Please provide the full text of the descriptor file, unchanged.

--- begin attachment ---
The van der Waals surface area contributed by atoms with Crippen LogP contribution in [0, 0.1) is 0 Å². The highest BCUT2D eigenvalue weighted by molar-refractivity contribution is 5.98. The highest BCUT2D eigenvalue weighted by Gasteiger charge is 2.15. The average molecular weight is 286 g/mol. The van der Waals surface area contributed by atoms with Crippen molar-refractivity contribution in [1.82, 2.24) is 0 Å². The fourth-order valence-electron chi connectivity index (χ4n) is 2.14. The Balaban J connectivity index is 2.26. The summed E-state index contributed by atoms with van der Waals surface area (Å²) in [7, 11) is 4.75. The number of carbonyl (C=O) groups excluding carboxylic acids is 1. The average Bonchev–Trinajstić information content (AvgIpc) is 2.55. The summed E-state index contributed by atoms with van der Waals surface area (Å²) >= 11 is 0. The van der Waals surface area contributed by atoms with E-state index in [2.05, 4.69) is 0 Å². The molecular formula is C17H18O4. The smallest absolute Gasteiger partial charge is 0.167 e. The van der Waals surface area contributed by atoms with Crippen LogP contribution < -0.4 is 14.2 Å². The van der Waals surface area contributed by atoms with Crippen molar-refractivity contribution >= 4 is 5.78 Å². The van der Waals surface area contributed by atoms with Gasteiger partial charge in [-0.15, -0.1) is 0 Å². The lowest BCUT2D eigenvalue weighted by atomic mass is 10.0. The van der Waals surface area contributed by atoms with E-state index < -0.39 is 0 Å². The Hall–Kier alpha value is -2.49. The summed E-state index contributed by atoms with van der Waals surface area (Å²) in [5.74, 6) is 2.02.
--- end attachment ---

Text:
The van der Waals surface area contributed by atoms with Crippen LogP contribution in [0, 0.1) is 0 Å². The highest BCUT2D eigenvalue weighted by molar-refractivity contribution is 5.98. The highest BCUT2D eigenvalue weighted by Gasteiger charge is 2.15. The average molecular weight is 286 g/mol. The van der Waals surface area contributed by atoms with Crippen molar-refractivity contribution in [1.82, 2.24) is 0 Å². The fourth-order valence-electron chi connectivity index (χ4n) is 2.14. The Balaban J connectivity index is 2.26. The summed E-state index contributed by atoms with van der Waals surface area (Å²) in [7, 11) is 4.75. The number of carbonyl (C=O) groups excluding carboxylic acids is 1. The average Bonchev–Trinajstić information content (AvgIpc) is 2.55. The summed E-state index contributed by atoms with van der Waals surface area (Å²) >= 11 is 0. The van der Waals surface area contributed by atoms with E-state index in [2.05, 4.69) is 0 Å². The molecular formula is C17H18O4. The smallest absolute Gasteiger partial charge is 0.167 e. The van der Waals surface area contributed by atoms with Crippen LogP contribution < -0.4 is 14.2 Å². The van der Waals surface area contributed by atoms with Crippen molar-refractivity contribution >= 4 is 5.78 Å². The van der Waals surface area contributed by atoms with Gasteiger partial charge in [-0.15, -0.1) is 0 Å². The lowest BCUT2D eigenvalue weighted by atomic mass is 10.0. The van der Waals surface area contributed by atoms with E-state index < -0.39 is 0 Å². The Hall–Kier alpha value is -2.49. The summed E-state index contributed by atoms with van der Waals surface area (Å²) in [5.74, 6) is 2.02.